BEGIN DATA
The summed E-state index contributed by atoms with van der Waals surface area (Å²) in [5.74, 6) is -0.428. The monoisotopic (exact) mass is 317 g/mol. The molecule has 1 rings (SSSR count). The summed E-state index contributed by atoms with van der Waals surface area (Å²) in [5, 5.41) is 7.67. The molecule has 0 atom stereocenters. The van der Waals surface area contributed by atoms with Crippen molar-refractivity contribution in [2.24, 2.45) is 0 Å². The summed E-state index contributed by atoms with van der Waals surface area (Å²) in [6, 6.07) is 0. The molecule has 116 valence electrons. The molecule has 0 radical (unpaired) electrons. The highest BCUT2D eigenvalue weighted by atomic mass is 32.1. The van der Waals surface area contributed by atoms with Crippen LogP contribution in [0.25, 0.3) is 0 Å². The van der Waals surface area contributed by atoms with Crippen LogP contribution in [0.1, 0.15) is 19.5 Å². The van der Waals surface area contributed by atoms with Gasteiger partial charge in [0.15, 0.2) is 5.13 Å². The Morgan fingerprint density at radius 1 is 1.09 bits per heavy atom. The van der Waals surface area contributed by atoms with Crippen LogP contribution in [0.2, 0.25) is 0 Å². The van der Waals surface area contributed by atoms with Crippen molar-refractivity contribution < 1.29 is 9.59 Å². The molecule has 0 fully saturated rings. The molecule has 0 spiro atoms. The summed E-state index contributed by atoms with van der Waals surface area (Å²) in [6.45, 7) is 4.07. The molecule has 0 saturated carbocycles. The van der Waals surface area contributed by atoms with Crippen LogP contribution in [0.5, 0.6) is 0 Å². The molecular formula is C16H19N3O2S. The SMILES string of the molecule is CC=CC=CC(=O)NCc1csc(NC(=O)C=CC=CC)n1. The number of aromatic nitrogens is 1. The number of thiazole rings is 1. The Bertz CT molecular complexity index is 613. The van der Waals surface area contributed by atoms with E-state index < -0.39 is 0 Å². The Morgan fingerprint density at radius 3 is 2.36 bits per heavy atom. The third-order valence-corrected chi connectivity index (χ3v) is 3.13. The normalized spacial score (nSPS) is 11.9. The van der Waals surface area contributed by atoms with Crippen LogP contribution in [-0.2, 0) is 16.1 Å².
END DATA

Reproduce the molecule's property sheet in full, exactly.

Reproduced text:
The summed E-state index contributed by atoms with van der Waals surface area (Å²) in [5.74, 6) is -0.428. The monoisotopic (exact) mass is 317 g/mol. The molecule has 1 rings (SSSR count). The summed E-state index contributed by atoms with van der Waals surface area (Å²) in [5, 5.41) is 7.67. The molecule has 0 atom stereocenters. The van der Waals surface area contributed by atoms with Crippen molar-refractivity contribution in [2.24, 2.45) is 0 Å². The summed E-state index contributed by atoms with van der Waals surface area (Å²) in [6, 6.07) is 0. The molecule has 116 valence electrons. The molecule has 0 radical (unpaired) electrons. The highest BCUT2D eigenvalue weighted by atomic mass is 32.1. The van der Waals surface area contributed by atoms with Crippen LogP contribution in [0.25, 0.3) is 0 Å². The van der Waals surface area contributed by atoms with Crippen LogP contribution in [0.1, 0.15) is 19.5 Å². The van der Waals surface area contributed by atoms with Gasteiger partial charge in [0.15, 0.2) is 5.13 Å². The Morgan fingerprint density at radius 1 is 1.09 bits per heavy atom. The van der Waals surface area contributed by atoms with Crippen LogP contribution in [0.2, 0.25) is 0 Å². The van der Waals surface area contributed by atoms with Crippen molar-refractivity contribution < 1.29 is 9.59 Å². The molecule has 0 fully saturated rings. The molecule has 0 spiro atoms. The summed E-state index contributed by atoms with van der Waals surface area (Å²) in [6.45, 7) is 4.07. The molecule has 0 saturated carbocycles. The van der Waals surface area contributed by atoms with Crippen LogP contribution in [0.5, 0.6) is 0 Å². The molecular formula is C16H19N3O2S. The SMILES string of the molecule is CC=CC=CC(=O)NCc1csc(NC(=O)C=CC=CC)n1. The number of aromatic nitrogens is 1. The number of thiazole rings is 1. The Bertz CT molecular complexity index is 613. The van der Waals surface area contributed by atoms with E-state index < -0.39 is 0 Å². The Morgan fingerprint density at radius 3 is 2.36 bits per heavy atom. The third-order valence-corrected chi connectivity index (χ3v) is 3.13. The normalized spacial score (nSPS) is 11.9. The van der Waals surface area contributed by atoms with Crippen LogP contribution in [-0.2, 0) is 16.1 Å².